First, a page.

301.025. 1. No state registration license to operate any motor vehicle in this state shall be issued unless the application for license of a motor vehicle or trailer is accompanied by a tax receipt or a statement certified by the county or township collector of the county or township in which the applicant's property was assessed showing that the state and county tangible personal property taxes for the preceding year have been paid by the applicant or that no such taxes were due or, if the applicant is not a resident of this state and serving in the armed forces of the United States, the application is accompanied by a leave and earnings statement from such person verifying such status. Every county and township collector shall give each person a tax receipt or a certified statement of tangible personal property taxes paid. ... Where no such taxes are due each such collector shall, upon request, certify such fact and transmit such statement to the person making the request. Each receipt or statement shall describe by type the total number of motor vehicles on which personal property taxes were paid, and no renewal of any state registration license shall be issued to any person for a number greater than that shown on his tax receipt or statement except for a vehicle which was purchased without another vehicle being traded therefor, or for a vehicle previously registered in another state, provided the application for title or other evidence shows that the date the vehicle was purchased or was first registered in this state was such that no personal property tax was owed on said vehicle as of the date of the last tax receipt or certified statement prior to the renewal. The director of revenue shall make necessary rules and regulations for the enforcement of this section, and shall design all necessary forms. [Emphasis added]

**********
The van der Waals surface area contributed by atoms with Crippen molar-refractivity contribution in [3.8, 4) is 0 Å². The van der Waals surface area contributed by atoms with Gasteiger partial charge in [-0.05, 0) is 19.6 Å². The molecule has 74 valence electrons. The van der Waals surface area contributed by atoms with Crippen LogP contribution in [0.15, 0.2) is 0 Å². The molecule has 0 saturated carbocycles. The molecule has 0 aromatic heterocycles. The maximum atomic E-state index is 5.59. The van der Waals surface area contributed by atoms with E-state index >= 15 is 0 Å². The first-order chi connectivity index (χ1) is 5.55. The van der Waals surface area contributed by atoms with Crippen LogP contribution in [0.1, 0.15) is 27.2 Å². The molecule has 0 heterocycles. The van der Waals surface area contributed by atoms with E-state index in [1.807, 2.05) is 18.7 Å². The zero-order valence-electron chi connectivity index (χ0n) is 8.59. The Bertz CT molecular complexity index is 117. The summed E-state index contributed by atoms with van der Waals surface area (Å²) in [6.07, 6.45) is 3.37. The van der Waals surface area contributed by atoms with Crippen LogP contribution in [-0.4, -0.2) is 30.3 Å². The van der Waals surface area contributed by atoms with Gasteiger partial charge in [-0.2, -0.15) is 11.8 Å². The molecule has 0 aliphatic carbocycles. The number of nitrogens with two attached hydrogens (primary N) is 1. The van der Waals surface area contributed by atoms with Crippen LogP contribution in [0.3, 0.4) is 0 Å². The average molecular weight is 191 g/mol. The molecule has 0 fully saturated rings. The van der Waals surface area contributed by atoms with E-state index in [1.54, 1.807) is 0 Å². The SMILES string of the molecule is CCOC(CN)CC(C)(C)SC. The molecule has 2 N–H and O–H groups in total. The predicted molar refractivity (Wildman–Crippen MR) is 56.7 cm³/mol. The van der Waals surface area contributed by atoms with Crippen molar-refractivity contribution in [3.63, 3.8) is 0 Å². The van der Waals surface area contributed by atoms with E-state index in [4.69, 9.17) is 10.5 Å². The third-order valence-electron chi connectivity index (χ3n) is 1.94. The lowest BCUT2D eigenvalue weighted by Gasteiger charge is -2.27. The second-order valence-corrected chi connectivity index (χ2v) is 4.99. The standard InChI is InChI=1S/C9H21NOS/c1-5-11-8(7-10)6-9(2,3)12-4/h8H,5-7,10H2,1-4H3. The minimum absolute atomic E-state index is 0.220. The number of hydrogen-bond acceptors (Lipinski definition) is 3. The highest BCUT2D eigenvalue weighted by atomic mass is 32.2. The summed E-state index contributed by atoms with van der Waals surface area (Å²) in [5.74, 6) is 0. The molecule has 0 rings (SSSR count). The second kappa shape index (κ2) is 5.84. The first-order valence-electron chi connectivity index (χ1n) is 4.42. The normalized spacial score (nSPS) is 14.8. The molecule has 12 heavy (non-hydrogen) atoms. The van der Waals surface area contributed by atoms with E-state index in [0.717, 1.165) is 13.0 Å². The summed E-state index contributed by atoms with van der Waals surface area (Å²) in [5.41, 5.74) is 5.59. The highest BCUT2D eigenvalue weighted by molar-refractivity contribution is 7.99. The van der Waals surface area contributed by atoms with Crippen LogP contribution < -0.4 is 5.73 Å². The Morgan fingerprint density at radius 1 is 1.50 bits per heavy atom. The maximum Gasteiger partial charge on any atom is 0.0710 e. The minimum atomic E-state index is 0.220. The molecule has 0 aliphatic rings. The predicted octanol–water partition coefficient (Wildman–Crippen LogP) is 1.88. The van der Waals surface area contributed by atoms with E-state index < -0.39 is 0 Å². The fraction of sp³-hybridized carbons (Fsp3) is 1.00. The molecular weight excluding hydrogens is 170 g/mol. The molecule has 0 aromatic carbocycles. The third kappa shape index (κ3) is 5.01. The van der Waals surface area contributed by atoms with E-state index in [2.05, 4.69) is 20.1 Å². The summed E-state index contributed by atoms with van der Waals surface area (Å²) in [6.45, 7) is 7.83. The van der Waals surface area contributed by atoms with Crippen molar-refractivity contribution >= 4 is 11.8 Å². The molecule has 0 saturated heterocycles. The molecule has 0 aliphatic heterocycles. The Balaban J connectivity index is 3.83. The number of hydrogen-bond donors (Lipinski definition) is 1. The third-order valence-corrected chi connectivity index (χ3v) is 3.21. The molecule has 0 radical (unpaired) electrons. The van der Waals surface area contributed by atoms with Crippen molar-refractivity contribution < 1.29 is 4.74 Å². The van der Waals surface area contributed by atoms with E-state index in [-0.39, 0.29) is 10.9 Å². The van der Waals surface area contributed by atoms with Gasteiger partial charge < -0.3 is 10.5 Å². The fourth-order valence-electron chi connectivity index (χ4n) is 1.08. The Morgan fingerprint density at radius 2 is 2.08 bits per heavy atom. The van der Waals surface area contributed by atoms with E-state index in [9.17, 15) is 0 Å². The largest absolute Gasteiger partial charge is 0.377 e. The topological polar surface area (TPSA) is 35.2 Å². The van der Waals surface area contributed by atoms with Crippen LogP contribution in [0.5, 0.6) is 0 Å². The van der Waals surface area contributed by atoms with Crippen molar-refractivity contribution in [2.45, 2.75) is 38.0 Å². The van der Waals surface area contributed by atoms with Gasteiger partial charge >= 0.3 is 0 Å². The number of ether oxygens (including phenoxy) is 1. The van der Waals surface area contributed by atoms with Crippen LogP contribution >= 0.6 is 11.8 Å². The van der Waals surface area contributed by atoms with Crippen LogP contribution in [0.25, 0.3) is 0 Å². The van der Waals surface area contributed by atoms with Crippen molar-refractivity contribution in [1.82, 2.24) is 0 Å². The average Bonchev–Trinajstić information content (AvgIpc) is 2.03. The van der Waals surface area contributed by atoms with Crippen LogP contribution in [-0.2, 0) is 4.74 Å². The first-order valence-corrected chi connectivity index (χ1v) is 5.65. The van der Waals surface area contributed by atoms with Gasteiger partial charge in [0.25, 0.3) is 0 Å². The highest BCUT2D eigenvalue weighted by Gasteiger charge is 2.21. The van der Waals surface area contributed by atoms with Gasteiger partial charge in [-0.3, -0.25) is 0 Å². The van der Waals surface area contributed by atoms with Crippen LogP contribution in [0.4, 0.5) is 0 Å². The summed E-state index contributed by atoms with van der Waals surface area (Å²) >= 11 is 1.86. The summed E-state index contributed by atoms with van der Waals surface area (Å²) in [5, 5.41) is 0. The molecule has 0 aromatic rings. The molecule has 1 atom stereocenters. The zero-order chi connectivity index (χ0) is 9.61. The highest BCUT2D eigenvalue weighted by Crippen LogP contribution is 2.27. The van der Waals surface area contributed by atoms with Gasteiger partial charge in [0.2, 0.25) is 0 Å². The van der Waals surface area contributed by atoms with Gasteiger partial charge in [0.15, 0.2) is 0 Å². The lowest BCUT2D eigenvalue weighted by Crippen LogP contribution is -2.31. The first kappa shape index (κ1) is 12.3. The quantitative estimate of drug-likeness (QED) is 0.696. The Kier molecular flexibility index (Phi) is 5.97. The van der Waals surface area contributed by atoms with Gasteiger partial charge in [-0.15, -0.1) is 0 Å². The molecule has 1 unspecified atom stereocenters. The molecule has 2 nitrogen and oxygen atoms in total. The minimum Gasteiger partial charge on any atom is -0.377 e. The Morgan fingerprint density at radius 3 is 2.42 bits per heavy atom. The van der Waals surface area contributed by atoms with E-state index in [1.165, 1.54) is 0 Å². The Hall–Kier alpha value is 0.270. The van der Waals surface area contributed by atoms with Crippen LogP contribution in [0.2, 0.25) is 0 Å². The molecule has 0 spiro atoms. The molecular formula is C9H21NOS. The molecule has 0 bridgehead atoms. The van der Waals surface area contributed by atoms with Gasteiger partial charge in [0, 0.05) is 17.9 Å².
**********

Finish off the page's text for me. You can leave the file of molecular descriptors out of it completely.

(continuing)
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In Opinion No. 21, Dale, June 30, 1952, a copy of which is enclosed, this office rendered an opinion regarding the statutory enactment now codified as Section 301.025. The question asked what the county collector was required to do under this section for a person who was a resident of the county and who owned an automobile on January 1 of the tax year, but who was not assessed for and did not pay taxes on that automobile. The office stated that under the facts presented, the collector was to issue to that person a certified statement that no taxes were due. Thus, pursuant to Section 301.025, if tangible personal property was assessable by a county for a certain tax year, but was not assessed during that tax year, the county collector, upon request, is to certify that no taxes were due for that tax year and send that statement to the person making the request.